The “Special Ones”

Tomorrow is my 6 month review having established a base amount of Methadone used as the main opiate for controlling my chronic pain. Having recently had my 12 month review after the 10 week Pain Management Programme it is hoped that I will be discharged from the care of the pain management clinic. Whenever I say this to people that do not know me they think that this is a great positive step. Being discharged means I’m all better. COMPUTER SAYS NO! Being discharged basically means we have reached that point again where my current level of pain and  mobility is settled down to it’s new normal level, and that there is no more at this time that the Pain Management Clinic can do for me. Now this is not a dig or moan at the clinic,  living with chronic pain means that for most of the time you have to self manage your condition. For many of us there is no cure, magic wand or wonder drug (currently available) that can do this for us.

So the pain clinic gives us a number of tools that we can use to help manage our lives. My new pain base level I would score as a 6.5-7.5 meaning on a good day my pain is so intense that it affects everything I do from going to the toilet to dressing, brushing my teeth and just sitting writing these blogs to sleeping. It is no surprise therefore that I have worked closely with them for the past 30 months and have some useful tools in coping with pain and with my life. PACING is the new word in my household, everything we do is based around this activity. It is not easy when you have a 19 year old and a 3 year old and you are trying to balance their needs ahead of your own. However when life gets in the way and pacing creates a problem then my family have accepted the inevitable spoon crash where I collapse in and out of a pain induced body shutdown.

Most recently for me, this last spell under their consultation has seen a complete medication overhaul. The result of which has seen me move on to the “special ones” and has seen me reduce the number of regular medications that I took from 8 down to 5 and the daily number of tablets down from over 45 tablets a day 25. So how does this work being in increased pain, well in a number of ways really. Firstly the strength of medications have increased but I rattle less. Secondly I have trialed each tablet being taken out to see the impact it has on my pain versus the side effects I get and I have then been able to decide which is the better way take the meds or suffer the mind numbing side affects. Being able to do this under the watchful eyes of a pain specialist and not my GP (no disrespect to her) enabled me to do it in a much more controlled environment. It has also helped me reduce some of the most addictive medications down to a measurable level. It becomes easily overlooked at a GP’s but I have had good results that I am pleased with.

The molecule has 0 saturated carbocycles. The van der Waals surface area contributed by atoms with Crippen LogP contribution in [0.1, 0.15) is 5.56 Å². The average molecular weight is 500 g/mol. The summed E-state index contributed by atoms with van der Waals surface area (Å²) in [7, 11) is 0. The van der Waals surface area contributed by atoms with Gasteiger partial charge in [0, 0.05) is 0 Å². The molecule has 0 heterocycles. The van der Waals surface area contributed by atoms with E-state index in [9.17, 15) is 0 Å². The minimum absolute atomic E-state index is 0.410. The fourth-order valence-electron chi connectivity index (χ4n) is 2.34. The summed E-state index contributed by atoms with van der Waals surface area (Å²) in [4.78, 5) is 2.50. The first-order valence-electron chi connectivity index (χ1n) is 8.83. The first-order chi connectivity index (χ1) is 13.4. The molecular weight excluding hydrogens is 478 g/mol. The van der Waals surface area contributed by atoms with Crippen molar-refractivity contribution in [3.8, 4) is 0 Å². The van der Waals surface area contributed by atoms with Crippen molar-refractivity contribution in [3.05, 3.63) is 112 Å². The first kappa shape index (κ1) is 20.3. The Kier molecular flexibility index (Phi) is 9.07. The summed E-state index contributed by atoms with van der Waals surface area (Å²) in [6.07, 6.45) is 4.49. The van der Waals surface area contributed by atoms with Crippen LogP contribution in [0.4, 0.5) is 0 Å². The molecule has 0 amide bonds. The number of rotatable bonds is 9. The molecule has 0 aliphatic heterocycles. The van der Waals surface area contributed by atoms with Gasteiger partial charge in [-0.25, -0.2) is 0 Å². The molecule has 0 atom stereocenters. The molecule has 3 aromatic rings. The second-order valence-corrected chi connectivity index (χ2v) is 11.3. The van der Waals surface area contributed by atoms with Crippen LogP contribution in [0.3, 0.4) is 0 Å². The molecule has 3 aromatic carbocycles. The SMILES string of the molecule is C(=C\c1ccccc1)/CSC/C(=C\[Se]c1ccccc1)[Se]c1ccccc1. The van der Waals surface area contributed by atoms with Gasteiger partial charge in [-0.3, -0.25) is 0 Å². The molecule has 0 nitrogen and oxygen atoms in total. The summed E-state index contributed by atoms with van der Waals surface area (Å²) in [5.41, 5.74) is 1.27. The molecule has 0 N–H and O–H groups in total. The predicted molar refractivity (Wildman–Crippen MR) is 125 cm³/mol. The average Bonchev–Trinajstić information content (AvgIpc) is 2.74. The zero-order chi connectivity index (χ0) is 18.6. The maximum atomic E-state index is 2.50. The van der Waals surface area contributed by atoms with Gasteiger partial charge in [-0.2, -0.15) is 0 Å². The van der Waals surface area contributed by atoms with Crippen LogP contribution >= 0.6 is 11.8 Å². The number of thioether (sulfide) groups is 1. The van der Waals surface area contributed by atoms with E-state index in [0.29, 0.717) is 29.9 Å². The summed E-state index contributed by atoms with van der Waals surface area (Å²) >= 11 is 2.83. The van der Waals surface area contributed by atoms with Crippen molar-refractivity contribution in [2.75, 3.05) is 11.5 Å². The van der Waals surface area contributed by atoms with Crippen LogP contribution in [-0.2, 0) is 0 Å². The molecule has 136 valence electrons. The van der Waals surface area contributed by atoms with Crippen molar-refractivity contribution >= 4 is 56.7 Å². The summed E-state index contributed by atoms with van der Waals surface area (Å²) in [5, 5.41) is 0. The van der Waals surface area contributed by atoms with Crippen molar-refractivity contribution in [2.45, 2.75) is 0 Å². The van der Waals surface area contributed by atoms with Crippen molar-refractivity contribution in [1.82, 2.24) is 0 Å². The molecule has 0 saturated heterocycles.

There is however one funny result of this. I have as I say been prescribed Methadone as the main pain control opiate. Now when you say methadone you instantly think of heroin addicts coming off the drug and at first so did I and so do most other people. However being under the pain clinic though I was able to talk through the pros and cons of this versus Morphine especially based on my other medications and the addictive nature. I also had a pain psychologist to talk to and get my head straight and understand that if others looked at me differently it was their problem not mine. We slowly took one medication out and introduce the methadone and for a few weeks it was hell, everyday the pain was at a 10 and I just wanted to curl up in a ball and fall asleep only 2 problems I can’t curl into a ball and nor could I sleep 🙂 . Now the dose is settled  I am getting back to having some resemblance of a life, albeit one drastically reduced to 3 years ago however a life it is. What is funny though is whenever I go, my wife or my mum go in to collect my prescription the staff go right that’s four on repeat and oh the “special ones”, we’ve just got to get them from the locked cupboard. It always makes us laugh they way they say “special ones” because we all know the way it sounds when I am sat their in my wheel chair! I understand why the staff say it, I mean lets face it we all know chemists are not private places and you always have your ears prick up when you see or hear something out of the ordinary it is human nature. So to hear METHADONE in my small town, when so many people know me by name but not injury and ill health (especially as I used to be very fit and managed the then only gym in the town and have an unusual but well known surname), and how the small town mentality and jungle drums would beat in a matter of seconds to have me known as a fully fledged heroin addict I fully understand that it is not said out loud. It just makes me laugh to hear them described as special, they are to me anything but special, although they are needed to balance my pain/life puzzle………….

……….watch out for further blogs regarding my life beyond the pain clinic if I do get discharged tomorrow……………..

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